Defending Those Who Are Accused Of Burglary Or Theft
People who are charged with theft or burglary need to create a strong defense to protect their future. These charges carry severe penalties, including time in prison and steep fines. The criminal defense attorneys at Margaret Gettle Washburn, P.C., can help you protect your future and civil rights if you are charged with either of these crimes.
Our Lawrenceville office represents clients in Atlanta and the surrounding communities who have been charged with a crime. Attorney Margaret Gettle Washburn is a former prosecutor who has a comprehensive knowledge of Georgia criminal law. You can get answers to your questions at a free consultation at our office. Call us now at 770-676-1191 to schedule your free consultation.
Understanding The Difference Between Theft And Burglary
While lay people use the terms theft and burglary interchangeably, these crimes have specific meanings and different penalties upon conviction. Theft, also known as larceny, involves taking a person’s property without permission and with no intent to return the property. In Georgia, the theft of property valued at $500 or less is a misdemeanor while stealing anything above $500 is a felony. This penalty becomes steeper upon subsequent convictions of theft.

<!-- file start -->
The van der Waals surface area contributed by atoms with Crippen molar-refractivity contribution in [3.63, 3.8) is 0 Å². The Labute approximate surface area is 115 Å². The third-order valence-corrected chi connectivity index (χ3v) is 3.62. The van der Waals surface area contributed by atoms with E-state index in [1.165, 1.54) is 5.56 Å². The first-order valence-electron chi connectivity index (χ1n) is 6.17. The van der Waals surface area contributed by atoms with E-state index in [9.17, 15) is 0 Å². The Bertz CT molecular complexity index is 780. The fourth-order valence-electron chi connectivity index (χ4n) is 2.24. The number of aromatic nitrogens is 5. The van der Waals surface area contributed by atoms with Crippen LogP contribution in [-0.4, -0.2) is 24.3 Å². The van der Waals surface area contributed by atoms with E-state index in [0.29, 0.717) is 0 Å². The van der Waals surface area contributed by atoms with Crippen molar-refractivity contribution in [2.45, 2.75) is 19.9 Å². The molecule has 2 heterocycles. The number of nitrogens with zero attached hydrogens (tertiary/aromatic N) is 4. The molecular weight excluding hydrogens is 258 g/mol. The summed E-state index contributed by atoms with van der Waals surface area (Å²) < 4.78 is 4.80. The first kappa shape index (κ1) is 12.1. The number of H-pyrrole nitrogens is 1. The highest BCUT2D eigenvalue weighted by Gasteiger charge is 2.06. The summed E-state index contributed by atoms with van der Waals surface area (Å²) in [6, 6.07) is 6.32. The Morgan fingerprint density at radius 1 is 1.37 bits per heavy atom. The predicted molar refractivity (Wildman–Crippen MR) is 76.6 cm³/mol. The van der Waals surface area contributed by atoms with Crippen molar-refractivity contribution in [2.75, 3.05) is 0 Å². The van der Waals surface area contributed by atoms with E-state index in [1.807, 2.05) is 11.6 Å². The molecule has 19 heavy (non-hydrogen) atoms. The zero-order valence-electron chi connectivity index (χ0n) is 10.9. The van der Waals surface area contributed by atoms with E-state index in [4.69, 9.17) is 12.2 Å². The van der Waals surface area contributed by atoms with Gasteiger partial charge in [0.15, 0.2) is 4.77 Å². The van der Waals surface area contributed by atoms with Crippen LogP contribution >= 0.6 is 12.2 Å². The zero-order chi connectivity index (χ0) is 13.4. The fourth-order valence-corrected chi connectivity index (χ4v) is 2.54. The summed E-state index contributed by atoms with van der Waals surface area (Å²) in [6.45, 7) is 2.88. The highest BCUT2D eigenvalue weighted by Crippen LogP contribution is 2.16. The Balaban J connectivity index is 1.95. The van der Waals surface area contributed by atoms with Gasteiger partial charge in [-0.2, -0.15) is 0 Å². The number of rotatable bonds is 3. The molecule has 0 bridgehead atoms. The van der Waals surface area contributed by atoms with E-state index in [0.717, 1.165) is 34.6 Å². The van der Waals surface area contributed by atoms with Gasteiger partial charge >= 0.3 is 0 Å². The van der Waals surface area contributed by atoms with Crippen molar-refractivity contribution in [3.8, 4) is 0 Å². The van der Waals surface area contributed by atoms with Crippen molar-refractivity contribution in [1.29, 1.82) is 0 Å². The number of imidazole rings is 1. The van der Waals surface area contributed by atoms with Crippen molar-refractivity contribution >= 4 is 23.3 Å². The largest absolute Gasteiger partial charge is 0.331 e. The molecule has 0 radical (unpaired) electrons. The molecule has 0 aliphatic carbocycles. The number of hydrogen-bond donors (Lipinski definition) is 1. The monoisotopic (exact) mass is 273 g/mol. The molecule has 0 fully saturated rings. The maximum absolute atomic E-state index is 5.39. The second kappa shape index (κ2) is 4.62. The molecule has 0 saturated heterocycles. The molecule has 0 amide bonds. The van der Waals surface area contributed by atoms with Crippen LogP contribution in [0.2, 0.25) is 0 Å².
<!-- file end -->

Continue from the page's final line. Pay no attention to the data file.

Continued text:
Burglary differs from theft because it involves entering a property or vehicle without permission with the intent to steal. This property can be a private home or business and does not need to be occupied for it to be considered a crime. A person can be charged with burglary even if they do not successfully steal anything. Burglary is a felony in Georgia and is oftentimes paired with a criminal trespassing charge. Burglary charges can carry up to 20 years in prison and hundreds of thousands of dollars in fines.
Do Not Wait To Build A Strong Defense
If you are accused of burglary or theft from a private property or business, you should speak with a criminal defense attorney as soon as possible. Do not talk to a prosecutor or law enforcement officer without an attorney by your side. Even innocuous statements explaining what happened may be used against you.